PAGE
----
Psst. Wanna know a secret? I’m no longer sure that lead stages exist.
I know I shouldn’t admit it. After all, lead stages have been around since 1898, when Elias St. Elmo Lewis proposed the AIDA (Awareness, Interest, Desire, Action) sales model.* They’ve survived because they make intuitive sense and because they’re a useful way to organize marketing programs.
And yet … we all know in our heart of hearts that real buyers don’t follow such an orderly sequence. Indeed, there has been a fair amount of research questioning the validity of AIDA and similar “hierarchy of effects” models. The fundamental criticism is that decision-making is more emotional than AIDA assumes. I’d also suggest -- admittedly without empirical proof -- that B2B buying teams flit among stages in no particular sequence, depending on who asks what questions at any given moment. This randomness is abetted by the internet, which makes all stages of information equally accessible on demand. But I suspect the process was equally chaotic before the internet began.
It may also be that buyers’ interests are especially fluid early in the purchase process, which is where marketers are most involved. Behavior may track the structured stages more closely as the purchase approaches and salespeople can shepherd buyers through the process. But I don’t have any evidence for this either.
The point is this: If buyers don’t move through a fixed set of stages, then it doesn’t make sense to structure lead nurturing programs to move them from one stage to the next. Nor should we use lead scoring to determine which stage a buyer is at. Yet that’s exactly how today’s most sophisticated marketing campaigns are built. To doubt is heresy.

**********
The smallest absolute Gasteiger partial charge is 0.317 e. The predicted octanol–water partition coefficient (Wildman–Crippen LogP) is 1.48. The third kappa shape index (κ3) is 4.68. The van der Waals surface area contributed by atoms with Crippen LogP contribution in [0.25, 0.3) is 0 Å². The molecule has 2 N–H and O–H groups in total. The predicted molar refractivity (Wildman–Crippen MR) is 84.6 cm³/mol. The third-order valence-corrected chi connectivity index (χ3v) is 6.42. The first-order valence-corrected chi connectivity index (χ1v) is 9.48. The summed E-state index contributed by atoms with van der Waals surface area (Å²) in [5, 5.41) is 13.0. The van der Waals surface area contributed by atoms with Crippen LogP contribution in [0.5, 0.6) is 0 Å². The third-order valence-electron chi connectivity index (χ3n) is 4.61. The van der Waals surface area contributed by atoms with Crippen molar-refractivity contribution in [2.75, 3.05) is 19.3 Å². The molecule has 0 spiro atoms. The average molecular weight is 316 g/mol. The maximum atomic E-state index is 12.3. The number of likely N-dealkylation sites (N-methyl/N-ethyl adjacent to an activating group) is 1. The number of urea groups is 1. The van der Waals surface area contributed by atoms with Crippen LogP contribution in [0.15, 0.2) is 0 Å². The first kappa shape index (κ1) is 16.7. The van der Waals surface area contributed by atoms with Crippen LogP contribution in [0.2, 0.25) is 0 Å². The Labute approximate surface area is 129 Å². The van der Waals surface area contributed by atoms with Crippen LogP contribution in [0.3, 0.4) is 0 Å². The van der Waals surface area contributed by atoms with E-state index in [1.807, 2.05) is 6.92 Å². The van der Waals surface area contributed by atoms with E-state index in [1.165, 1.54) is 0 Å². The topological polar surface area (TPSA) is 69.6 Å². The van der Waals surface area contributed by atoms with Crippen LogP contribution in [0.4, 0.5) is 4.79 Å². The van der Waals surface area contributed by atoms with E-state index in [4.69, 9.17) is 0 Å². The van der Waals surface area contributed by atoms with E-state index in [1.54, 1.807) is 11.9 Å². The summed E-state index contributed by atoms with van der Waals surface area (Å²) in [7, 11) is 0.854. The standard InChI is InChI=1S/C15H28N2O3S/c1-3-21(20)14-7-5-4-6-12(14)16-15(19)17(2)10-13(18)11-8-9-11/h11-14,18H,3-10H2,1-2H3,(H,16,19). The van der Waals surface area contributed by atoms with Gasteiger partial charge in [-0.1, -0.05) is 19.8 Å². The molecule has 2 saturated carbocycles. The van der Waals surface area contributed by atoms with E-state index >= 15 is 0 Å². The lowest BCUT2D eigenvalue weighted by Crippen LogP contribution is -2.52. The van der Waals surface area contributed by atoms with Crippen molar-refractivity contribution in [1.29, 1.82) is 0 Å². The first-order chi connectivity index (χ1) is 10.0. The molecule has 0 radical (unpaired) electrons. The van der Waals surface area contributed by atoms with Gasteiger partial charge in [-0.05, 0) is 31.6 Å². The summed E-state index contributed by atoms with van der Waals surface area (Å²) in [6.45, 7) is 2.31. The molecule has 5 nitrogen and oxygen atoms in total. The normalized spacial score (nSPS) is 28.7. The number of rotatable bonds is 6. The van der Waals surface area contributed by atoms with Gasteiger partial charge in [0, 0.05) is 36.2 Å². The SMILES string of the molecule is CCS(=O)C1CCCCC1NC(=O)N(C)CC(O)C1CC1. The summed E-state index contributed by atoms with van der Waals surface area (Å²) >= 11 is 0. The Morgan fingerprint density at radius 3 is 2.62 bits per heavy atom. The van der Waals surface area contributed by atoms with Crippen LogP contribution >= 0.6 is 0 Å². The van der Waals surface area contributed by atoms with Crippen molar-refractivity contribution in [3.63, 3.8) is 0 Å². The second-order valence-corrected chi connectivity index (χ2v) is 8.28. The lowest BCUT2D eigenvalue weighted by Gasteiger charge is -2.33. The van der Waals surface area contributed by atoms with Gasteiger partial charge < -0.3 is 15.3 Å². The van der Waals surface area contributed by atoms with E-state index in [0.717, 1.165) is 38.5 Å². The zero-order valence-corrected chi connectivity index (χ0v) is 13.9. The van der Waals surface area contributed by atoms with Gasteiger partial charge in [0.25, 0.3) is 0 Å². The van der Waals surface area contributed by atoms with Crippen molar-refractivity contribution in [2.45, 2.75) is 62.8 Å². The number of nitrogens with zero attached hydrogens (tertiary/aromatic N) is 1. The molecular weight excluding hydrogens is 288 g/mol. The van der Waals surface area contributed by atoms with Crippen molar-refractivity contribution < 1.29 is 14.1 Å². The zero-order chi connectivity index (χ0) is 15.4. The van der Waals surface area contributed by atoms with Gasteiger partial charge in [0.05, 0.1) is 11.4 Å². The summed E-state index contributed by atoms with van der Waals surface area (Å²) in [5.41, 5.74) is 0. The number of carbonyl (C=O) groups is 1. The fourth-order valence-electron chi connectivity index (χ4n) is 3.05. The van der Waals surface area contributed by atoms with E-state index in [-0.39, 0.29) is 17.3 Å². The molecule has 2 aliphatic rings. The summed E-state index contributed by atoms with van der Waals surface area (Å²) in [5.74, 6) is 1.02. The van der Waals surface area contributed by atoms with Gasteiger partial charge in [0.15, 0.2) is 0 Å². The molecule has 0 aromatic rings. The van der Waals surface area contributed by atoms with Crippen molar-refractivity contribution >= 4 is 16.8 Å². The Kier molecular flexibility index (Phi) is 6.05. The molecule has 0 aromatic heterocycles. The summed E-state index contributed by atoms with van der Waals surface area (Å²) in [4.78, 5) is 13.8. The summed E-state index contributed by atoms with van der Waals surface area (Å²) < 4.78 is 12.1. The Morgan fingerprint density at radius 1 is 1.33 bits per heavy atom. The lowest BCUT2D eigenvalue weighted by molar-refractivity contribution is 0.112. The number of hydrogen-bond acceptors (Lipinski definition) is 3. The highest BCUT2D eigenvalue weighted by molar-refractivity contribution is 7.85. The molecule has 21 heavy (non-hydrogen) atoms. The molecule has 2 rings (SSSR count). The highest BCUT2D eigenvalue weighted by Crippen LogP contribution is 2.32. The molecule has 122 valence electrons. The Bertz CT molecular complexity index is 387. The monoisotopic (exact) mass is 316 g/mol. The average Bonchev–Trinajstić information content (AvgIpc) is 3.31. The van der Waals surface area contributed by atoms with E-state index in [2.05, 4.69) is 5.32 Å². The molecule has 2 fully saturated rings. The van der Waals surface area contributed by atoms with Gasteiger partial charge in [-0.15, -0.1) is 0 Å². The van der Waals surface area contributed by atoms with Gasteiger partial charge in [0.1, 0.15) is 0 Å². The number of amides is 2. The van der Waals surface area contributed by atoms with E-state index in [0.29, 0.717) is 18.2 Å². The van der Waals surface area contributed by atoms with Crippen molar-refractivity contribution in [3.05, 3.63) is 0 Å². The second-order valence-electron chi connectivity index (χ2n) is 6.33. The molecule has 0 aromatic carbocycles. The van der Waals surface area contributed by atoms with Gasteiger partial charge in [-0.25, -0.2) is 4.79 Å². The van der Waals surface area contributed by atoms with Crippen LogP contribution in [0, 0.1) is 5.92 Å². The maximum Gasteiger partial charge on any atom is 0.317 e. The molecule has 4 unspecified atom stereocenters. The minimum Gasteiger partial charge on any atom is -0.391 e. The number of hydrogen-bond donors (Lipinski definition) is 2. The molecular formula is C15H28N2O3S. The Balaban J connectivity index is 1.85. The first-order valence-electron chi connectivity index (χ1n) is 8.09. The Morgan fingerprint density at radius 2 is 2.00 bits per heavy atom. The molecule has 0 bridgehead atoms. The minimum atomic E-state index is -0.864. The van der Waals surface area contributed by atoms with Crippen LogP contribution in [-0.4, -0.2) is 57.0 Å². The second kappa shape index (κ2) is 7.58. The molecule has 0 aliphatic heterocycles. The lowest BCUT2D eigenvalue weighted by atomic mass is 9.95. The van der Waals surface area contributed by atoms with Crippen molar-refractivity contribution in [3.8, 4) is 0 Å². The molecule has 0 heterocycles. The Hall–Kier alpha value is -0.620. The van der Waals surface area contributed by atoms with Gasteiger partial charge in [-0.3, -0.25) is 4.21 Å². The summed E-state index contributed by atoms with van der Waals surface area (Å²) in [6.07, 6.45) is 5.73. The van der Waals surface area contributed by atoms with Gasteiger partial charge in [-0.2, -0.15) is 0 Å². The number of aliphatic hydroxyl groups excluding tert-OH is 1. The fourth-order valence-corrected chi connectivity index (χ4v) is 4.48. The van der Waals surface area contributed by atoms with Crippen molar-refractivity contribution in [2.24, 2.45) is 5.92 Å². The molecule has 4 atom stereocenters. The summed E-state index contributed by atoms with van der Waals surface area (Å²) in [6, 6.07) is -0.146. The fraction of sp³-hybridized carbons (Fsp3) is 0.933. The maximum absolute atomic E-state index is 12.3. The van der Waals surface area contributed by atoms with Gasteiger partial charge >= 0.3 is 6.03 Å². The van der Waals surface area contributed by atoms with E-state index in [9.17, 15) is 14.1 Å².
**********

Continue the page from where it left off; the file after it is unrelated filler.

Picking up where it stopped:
Still, doubt is easy. Any jackass can kick down a barn**. I wouldn't discard the lead funnel without offering a better alternative -- and by better, I specifically mean more effective at producing productive leads. Here’s my two-part, modest proposal ...
1) Rethink Lead Nurturing Campaigns
Within lead nurturing programs , leads should be offered whatever materials they are most likely to select next. The options would be based on their demographics, recent behavior, and behavior of others. This is exactly the same as offering customers the products they are most likely to buy (think Amazon 's book recommendations or Netflix 's movie suggestions), and it can be based on the same predictive modeling technology used by consumer marketers. And, just as Amazon and Netflix offer more than one option, nurture programs should also offer several items -- within limits, since too many choices can depress response. There’s an important humility in offering choices: it recognizes how poor we are at predicting what people want.
Although providing options may seem simple, it’s a radical departure from current best practice in marketing campaign design. Today’s gold standard is a sequential campaign with complex branching structures. Sophistication is measured on the number and depth of branches and how they relate to buyer personas . But a campaign that just presented the most relevant materials would have a vastly simpler structure -- one big loop that keeps coming back with another message. The messages themselves would only differ in which offers they included. In this view, the measure of sophistication is the offer selection methods: the least sophisticated approach is a fixed sequence that pretty much ignores actual lead behavior, and the most sophisticated is one that best predicts which combination of offers generate the highest acceptance rates and best long-term results.